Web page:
Tag archive: Developer’s Custom Fields

Update on my plugins

I’ve been very busy with my work at The Bureau, and my plugins have been a little neglected of late.

I knew the release of WordPress 5 — with Gutenberg — would necessitate a bit of updating. In the sense of letting people know that there’s no immediate plans to support Gutenberg. All sites I work on are using the Classic Editor plugin for now to avoid Gutenberg.

I’ve been prompted into action just now because Developer’s Custom Fields was completely removed from the wordpress.org repository, without letting me know first. An over-enthusiastic check for no-longer-maintained plugins falsely flagged this one, and it took a little negotiation to get it back. It’s back with a ‘disabled’ status — I can release fixes but it’s closed to new installations.

Anyway, here’s a summary of where each of my plugins are at now.

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Developer’s Custom Fields 2.0 – a rewrite

Together with Adrian Toll, I’m starting to plan a new, mostly rewritten version of the plugin Developer’s Custom Fields.

Despite the obvious power and sophistication of plugins such as Advanced Custom Fields, we both prefer the lighter, more developer-friendly style of our own plugin. And while the proposed metadata UI for core seemed promising for a while, it seems to have stalled for now, or at the very least slowed down considerably. So, we’ve decided to revamp to give this plugin a healthy lease of life until a rival solution does a better job for us.

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Anyone know their way around the WordPress 3.5+ media upload API?

Version 1.0 of the Developer’s Custom Fields plugin is in development. I’d hoped that the core Metadata UI API would have made progress enough for me to revamp DCF in light of the new core functionality, but that’s not looking likely. DCF 1.0 won’t be a major update, but I’m hoping to get some significant things sorted out.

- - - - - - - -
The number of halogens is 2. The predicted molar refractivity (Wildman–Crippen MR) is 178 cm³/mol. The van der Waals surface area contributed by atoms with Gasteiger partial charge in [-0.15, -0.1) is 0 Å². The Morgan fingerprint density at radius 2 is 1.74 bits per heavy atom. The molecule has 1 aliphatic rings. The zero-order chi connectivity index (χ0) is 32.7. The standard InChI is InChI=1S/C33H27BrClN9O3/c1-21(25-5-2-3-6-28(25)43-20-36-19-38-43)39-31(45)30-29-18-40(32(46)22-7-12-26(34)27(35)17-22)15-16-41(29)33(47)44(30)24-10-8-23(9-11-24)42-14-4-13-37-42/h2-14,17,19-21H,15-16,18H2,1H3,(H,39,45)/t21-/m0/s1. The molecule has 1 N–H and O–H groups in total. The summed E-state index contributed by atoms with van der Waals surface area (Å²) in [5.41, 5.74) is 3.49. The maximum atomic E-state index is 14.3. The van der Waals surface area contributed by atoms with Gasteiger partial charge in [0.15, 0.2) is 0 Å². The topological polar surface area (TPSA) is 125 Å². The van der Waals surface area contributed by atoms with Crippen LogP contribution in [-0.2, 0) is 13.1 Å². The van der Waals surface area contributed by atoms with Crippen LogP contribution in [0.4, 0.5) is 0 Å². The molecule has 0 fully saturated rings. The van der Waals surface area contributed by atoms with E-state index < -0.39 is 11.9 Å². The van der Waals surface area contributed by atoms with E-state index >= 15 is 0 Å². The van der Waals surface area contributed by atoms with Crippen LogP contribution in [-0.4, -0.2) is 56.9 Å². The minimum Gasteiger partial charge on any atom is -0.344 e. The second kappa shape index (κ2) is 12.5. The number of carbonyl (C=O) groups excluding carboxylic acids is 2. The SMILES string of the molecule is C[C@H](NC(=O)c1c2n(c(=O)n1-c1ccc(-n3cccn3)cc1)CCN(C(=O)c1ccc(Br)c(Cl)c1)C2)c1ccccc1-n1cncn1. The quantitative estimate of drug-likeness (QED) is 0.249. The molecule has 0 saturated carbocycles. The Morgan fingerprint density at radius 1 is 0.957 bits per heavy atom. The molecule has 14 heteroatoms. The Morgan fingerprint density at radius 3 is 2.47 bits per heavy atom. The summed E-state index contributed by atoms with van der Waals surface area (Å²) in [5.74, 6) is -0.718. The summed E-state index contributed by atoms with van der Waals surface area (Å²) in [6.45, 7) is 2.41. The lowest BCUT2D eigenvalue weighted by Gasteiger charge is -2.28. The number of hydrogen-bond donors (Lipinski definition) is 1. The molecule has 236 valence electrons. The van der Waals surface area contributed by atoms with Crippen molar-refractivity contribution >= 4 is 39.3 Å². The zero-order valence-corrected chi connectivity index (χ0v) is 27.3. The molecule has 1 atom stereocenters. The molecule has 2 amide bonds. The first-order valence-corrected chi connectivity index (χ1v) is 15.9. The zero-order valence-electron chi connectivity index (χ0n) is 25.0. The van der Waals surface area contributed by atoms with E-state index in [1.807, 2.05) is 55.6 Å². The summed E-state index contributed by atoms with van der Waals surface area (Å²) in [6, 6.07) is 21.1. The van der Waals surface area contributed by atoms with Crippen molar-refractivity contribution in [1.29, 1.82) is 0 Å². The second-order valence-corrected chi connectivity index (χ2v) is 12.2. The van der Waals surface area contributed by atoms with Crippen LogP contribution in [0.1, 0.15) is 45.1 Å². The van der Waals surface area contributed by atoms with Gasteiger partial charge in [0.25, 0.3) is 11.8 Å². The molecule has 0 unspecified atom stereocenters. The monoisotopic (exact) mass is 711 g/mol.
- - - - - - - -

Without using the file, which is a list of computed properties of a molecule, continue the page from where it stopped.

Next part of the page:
The most important, I think, is getting the file field type working with the new (well, introduced in WordPress 3.5) media upload API. It’s pretty much there, but I’m looking for some help with it. Does anyone know the media upload API well?

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Wordfence’s false positive issue with Developer’s Custom Fields

I use the Wordfence plugin on my WordPress sites for extra security. Generally it’s great, but it can be a bit over-sensitive (granted, it’s best to err in this direction with security!).

Just now I did a scan on a site and it came up with a “critical” “suspected malware URL” issue with a file from my Developer’s Custom Fields plugin. Now, whenever I use a bit of code from somewhere on the web, I always include a link in a comment, both in order to credit the person it’s from, and for future reference. I grabbed a bit of code for this plugin, to read URL parameters in JavaScript, from papermashup.com. It seems that Google has recently flagged this domain as being susipicious, citing unpromted malware downloads while also saying “this site has not hosted malicious software over the past 90 days”.

Anyway, however dangerous (or not) this site is, the URL in the JS file is utterly harmless – it’s in a comment. Furthermore, the URL is only in the dev version of the script. Only the minified version – stripped of comments – actually gets used on live sites.

I’ve removed this URL from the latest version of the plugin on GitHub, but it might be a little while before it gets rolled out on wordpress.org. Until then, please ignore this issue if Wordfence flags it up for you.

Developer’s Custom Fields 0.8.4

Developer’s Custom Fields 0.8.4 is now available. There’s a couple of new features:

  • The abbreviate_option_labels parameter, which is true by default. This is partly a stop-gap measure for this issue, which involves posts with duplicate titles getting missed out of options populated with options_query. Being able to switch off the abbreviation of titles for the options reduces the chance of this happening.
  • The sortable parameter is now availabel for multiple checkbox fields. This makes use of jQuery UI Sortable to make the checkboxes drag-and-droppable. An extra hidden field is automatically created to store the order. When a sortable field’s values are returned using any of this plugin’s functions, they are returned in the right order. The ordering can be obtained independently with the slt_cf_field_values_order() function.

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